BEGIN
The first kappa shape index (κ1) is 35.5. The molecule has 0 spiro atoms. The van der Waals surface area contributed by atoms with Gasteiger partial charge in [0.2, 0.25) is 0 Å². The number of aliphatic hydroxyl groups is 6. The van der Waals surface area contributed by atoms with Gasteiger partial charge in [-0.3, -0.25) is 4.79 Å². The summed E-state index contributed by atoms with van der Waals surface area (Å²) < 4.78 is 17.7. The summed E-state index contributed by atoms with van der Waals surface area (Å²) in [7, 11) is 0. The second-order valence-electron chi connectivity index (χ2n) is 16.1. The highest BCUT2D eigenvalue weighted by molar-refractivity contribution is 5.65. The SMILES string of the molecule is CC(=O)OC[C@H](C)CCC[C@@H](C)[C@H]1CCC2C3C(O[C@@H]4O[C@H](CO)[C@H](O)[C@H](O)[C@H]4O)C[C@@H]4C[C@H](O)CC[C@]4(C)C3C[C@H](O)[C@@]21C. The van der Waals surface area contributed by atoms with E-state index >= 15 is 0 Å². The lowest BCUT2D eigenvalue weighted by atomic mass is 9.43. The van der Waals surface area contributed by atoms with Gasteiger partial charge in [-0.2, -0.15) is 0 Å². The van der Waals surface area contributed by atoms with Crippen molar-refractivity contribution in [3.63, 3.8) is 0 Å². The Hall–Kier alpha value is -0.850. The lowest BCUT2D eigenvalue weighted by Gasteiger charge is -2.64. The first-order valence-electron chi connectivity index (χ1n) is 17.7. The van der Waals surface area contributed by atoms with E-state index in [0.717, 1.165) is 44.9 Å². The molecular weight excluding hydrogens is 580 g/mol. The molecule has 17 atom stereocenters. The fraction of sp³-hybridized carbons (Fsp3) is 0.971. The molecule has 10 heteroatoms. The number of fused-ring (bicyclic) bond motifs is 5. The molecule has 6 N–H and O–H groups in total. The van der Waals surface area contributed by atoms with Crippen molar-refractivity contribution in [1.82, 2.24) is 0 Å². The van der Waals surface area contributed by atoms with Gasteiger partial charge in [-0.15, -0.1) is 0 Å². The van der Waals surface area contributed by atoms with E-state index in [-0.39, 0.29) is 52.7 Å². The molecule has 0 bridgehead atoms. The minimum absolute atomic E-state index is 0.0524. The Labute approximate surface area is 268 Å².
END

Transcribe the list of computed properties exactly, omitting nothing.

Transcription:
The first kappa shape index (κ1) is 35.5. The molecule has 0 spiro atoms. The van der Waals surface area contributed by atoms with Gasteiger partial charge in [0.2, 0.25) is 0 Å². The number of aliphatic hydroxyl groups is 6. The van der Waals surface area contributed by atoms with Gasteiger partial charge in [-0.3, -0.25) is 4.79 Å². The summed E-state index contributed by atoms with van der Waals surface area (Å²) < 4.78 is 17.7. The summed E-state index contributed by atoms with van der Waals surface area (Å²) in [7, 11) is 0. The second-order valence-electron chi connectivity index (χ2n) is 16.1. The highest BCUT2D eigenvalue weighted by molar-refractivity contribution is 5.65. The SMILES string of the molecule is CC(=O)OC[C@H](C)CCC[C@@H](C)[C@H]1CCC2C3C(O[C@@H]4O[C@H](CO)[C@H](O)[C@H](O)[C@H]4O)C[C@@H]4C[C@H](O)CC[C@]4(C)C3C[C@H](O)[C@@]21C. The van der Waals surface area contributed by atoms with E-state index >= 15 is 0 Å². The lowest BCUT2D eigenvalue weighted by atomic mass is 9.43. The van der Waals surface area contributed by atoms with Gasteiger partial charge in [-0.2, -0.15) is 0 Å². The van der Waals surface area contributed by atoms with Crippen molar-refractivity contribution in [3.63, 3.8) is 0 Å². The Hall–Kier alpha value is -0.850. The lowest BCUT2D eigenvalue weighted by Gasteiger charge is -2.64. The first-order valence-electron chi connectivity index (χ1n) is 17.7. The van der Waals surface area contributed by atoms with E-state index in [0.717, 1.165) is 44.9 Å². The molecular weight excluding hydrogens is 580 g/mol. The molecule has 17 atom stereocenters. The fraction of sp³-hybridized carbons (Fsp3) is 0.971. The molecule has 10 heteroatoms. The number of fused-ring (bicyclic) bond motifs is 5. The molecule has 6 N–H and O–H groups in total. The van der Waals surface area contributed by atoms with Crippen molar-refractivity contribution in [1.82, 2.24) is 0 Å². The van der Waals surface area contributed by atoms with Gasteiger partial charge in [-0.15, -0.1) is 0 Å². The van der Waals surface area contributed by atoms with E-state index in [-0.39, 0.29) is 52.7 Å². The molecule has 0 bridgehead atoms. The minimum absolute atomic E-state index is 0.0524. The Labute approximate surface area is 268 Å².